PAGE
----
+ By Melanie McCarty + Photos by Allison Zaucha
It’s seven o’clock on a Saturday evening. As I wait for a table at The Point Crab House and Grill, I notice a startling number of people ordering Bloody Marys. But they aren’t college kids who don’t know any better, they are adults.
Yet, sitting at The Point’s open-air bar, I have to admit that the Bloody Marys look pretty good. Something about The Point makes it feel as though you’re on vacation. Maybe it’s the breeze rolling in from Mill Creek, maybe it’s the customers arriving by boat, maybe it’s the simple décor—all glass and stainless steel, a chalkboard inviting you to return during the week for live music—or the bartenders who, despite being inundated, have an easy confidence that lets you know that you’re in good hands. It all gets you thinking, “Why not have a Bloody Mary?”
In just three years, The Point has made its mark on the regional restaurant scene. Each day, hundreds of people head to Arnold for chef Bobby Jones’ creative take on Maryland food. The restaurant has received nods from Washingtonian, the Washington Post, Travel and Leisure, and even Cigar Aficionado. It has won numerous awards, including a bevy of 2015 Reader’s Choice Awards from the Capital Gazette.
When I return to The Point to interview Jones, it’s Labor Day weekend, which marks the restaurant’s anniversary. I ask him what stands out over the past three years.
“The first day was a nightmare,” he says with a laugh. “We opened at 4 p.m. and had beer trucks dropping at 3:50 p.m. We burned through a pile of food—and everything is homemade. When you’re braising a pork shoulder, you’re brining it and rubbing it and holding it for 12 hours, then it goes into the oven for another 18—this isn’t something [you] can pull out of a bag!”
The quality of the food and Jones’ attention to detail are reasons for The Point’s acclaim. Nearly everything is made in-house, from the brioche rolls to the crab seasoning (hotter, sweeter, and less salty than Old Bay, according to Jones). In addition, Jones is committed to responsibly sourcing his food; almost all of the produce and seafood are from local sources, and the meats are organic, non-GMO, and hormone free.
Despite the restaurant’s success, Jones didn’t initially set out to become a chef. An art major, he worked long hours at area restaurants to put himself through college, sometimes 60 hours a week on top of a full course load. He held nearly every position in the business, from dishwasher to manager. After college, with interests ranging from computer graphics to music, Jones was less concerned about the medium in which he worked than finding a career that would give him the freedom to be creative. “I love creating and making stuff, whether it’s music or anything,” he says. “When its good, [art] has certain characteristics. For me, typically, it’s a series of balanced contrasts. There’s more than one sour-and-sweet, more than one soft-and-crunchy . . .,” he explains. Ultimately, Jones committed to the business that he knew well and became a chef.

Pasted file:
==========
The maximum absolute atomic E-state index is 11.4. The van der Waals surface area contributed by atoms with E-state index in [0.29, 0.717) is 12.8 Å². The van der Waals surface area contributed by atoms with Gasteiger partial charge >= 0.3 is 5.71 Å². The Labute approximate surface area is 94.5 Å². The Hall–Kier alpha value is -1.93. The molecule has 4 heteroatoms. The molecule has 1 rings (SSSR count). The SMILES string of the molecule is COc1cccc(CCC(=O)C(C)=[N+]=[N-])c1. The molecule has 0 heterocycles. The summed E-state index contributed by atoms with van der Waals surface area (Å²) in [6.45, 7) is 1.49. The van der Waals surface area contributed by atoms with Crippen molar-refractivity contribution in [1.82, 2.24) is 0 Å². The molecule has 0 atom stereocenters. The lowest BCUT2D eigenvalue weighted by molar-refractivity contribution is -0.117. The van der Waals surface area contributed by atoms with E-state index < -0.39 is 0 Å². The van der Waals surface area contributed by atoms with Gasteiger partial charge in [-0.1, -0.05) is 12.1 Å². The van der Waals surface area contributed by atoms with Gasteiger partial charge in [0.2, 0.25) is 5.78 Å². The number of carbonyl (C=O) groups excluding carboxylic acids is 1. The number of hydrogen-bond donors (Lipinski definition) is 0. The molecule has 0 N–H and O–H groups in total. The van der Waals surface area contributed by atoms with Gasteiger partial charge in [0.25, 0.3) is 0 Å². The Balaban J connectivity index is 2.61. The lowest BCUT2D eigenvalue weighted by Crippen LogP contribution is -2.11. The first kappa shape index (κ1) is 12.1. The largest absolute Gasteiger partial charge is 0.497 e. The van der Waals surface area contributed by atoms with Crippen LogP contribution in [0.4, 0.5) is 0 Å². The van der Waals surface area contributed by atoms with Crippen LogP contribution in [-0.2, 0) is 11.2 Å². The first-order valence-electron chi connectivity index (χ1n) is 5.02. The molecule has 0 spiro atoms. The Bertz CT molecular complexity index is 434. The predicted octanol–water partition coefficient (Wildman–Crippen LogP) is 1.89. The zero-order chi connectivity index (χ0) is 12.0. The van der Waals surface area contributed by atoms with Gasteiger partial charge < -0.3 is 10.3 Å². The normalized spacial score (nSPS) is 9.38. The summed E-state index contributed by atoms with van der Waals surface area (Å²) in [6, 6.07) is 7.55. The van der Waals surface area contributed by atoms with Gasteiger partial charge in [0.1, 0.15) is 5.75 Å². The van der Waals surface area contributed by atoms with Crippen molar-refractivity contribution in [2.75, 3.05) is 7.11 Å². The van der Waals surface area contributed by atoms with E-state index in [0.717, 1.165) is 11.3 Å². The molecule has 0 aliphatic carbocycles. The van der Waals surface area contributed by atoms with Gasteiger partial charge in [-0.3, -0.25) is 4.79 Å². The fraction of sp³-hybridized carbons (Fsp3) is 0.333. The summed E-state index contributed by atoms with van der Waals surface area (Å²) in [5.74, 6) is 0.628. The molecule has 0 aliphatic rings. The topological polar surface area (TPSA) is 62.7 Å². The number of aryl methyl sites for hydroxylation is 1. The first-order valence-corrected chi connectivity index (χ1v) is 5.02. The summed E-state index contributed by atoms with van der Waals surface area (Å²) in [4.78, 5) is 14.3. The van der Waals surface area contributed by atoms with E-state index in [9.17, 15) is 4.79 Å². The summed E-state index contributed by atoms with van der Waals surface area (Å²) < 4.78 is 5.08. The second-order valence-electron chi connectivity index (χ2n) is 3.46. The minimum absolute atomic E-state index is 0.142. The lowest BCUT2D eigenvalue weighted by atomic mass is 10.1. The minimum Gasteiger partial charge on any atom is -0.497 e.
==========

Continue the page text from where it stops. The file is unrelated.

The Point’s concept was inspired by family gatherings at his grandparents’ house on Maryland’s Kent Island. “We would all hang out and eat and drink,” he says. “Nothing fancy, no bullshit going on, just really great Maryland local food.”
Family is important to Jones. He runs The Point with his wife, Julie, and speaks warmly of his children, Jack, Patrick, and Erin Kelly (“my girl,” he says affectionately), as well as his mother and grandmother, who helped to teach him how to cook.
It was a family-based request that led to his friendship with Foo Fighter Dave Grohl. After visiting The Point on the way to the Eastern Shore, Grohl approached Jones for a favor. “He called me out of nowhere and asked for some help to get his mother some crabs,” Jones recalls. Grohl’s mother’s birthday was approaching, and she had missed the family vacation to Maryland because she had been ill. “They live on the West Coast, they can’t get [crabs] there,” he explains. The two became fast friends.
As Jones looks ahead, he and his business partner, Michael Neall, are preparing to launch a new venture: Public 22. Located in Crofton, the new restaurant will retain The Point’s casual feel, but will have a more ambitious menu. He hopes to use the green space beside the restaurant to host events ranging from concerts to small festivals. They’re hoping for a fall 2016 opening.
In the meantime, Jones doesn’t take his success or The Point’s popularity for granted. “I’m surprised by the response, how much people like it,” he tells me. “Every day I throw a party with really good food. And the lights are still on.” █